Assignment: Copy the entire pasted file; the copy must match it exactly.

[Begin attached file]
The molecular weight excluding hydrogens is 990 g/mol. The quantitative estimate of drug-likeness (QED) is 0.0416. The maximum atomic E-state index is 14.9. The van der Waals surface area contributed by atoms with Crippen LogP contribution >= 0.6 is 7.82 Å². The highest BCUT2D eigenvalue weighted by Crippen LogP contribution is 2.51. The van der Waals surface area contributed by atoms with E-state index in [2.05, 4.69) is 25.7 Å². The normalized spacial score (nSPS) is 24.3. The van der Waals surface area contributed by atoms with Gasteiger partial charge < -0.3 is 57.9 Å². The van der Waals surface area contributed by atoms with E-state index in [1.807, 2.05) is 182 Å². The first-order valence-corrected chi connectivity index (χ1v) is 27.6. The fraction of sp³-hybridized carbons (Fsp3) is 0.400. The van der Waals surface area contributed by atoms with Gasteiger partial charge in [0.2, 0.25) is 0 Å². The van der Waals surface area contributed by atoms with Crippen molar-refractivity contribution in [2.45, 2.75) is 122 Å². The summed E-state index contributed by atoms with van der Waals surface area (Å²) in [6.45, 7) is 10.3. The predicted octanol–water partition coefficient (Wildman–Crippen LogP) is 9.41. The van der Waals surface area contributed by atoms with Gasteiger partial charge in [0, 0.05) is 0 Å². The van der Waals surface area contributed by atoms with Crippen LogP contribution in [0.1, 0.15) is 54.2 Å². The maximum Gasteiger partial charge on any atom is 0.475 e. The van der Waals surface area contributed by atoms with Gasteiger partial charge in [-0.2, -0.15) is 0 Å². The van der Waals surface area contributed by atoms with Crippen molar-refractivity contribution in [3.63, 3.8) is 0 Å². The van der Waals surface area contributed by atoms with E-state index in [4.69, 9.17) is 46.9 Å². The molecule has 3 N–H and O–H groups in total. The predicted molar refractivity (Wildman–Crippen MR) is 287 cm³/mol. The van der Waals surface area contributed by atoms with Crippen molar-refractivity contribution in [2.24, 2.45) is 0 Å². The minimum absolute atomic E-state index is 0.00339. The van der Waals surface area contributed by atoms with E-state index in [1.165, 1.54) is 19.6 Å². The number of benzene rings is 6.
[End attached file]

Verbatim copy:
The molecular weight excluding hydrogens is 990 g/mol. The quantitative estimate of drug-likeness (QED) is 0.0416. The maximum atomic E-state index is 14.9. The van der Waals surface area contributed by atoms with Crippen LogP contribution >= 0.6 is 7.82 Å². The highest BCUT2D eigenvalue weighted by Crippen LogP contribution is 2.51. The van der Waals surface area contributed by atoms with E-state index in [2.05, 4.69) is 25.7 Å². The normalized spacial score (nSPS) is 24.3. The van der Waals surface area contributed by atoms with Gasteiger partial charge < -0.3 is 57.9 Å². The van der Waals surface area contributed by atoms with E-state index in [1.807, 2.05) is 182 Å². The first-order valence-corrected chi connectivity index (χ1v) is 27.6. The fraction of sp³-hybridized carbons (Fsp3) is 0.400. The van der Waals surface area contributed by atoms with Gasteiger partial charge in [0.2, 0.25) is 0 Å². The van der Waals surface area contributed by atoms with Crippen molar-refractivity contribution in [2.45, 2.75) is 122 Å². The summed E-state index contributed by atoms with van der Waals surface area (Å²) in [6.45, 7) is 10.3. The predicted octanol–water partition coefficient (Wildman–Crippen LogP) is 9.41. The van der Waals surface area contributed by atoms with Gasteiger partial charge in [0, 0.05) is 0 Å². The van der Waals surface area contributed by atoms with Crippen LogP contribution in [0.1, 0.15) is 54.2 Å². The maximum Gasteiger partial charge on any atom is 0.475 e. The van der Waals surface area contributed by atoms with Gasteiger partial charge in [-0.2, -0.15) is 0 Å². The van der Waals surface area contributed by atoms with Crippen molar-refractivity contribution in [3.63, 3.8) is 0 Å². The van der Waals surface area contributed by atoms with E-state index in [4.69, 9.17) is 46.9 Å². The molecule has 3 N–H and O–H groups in total. The predicted molar refractivity (Wildman–Crippen MR) is 287 cm³/mol. The van der Waals surface area contributed by atoms with Crippen molar-refractivity contribution in [2.24, 2.45) is 0 Å². The minimum absolute atomic E-state index is 0.00339. The van der Waals surface area contributed by atoms with E-state index in [1.165, 1.54) is 19.6 Å². The number of benzene rings is 6.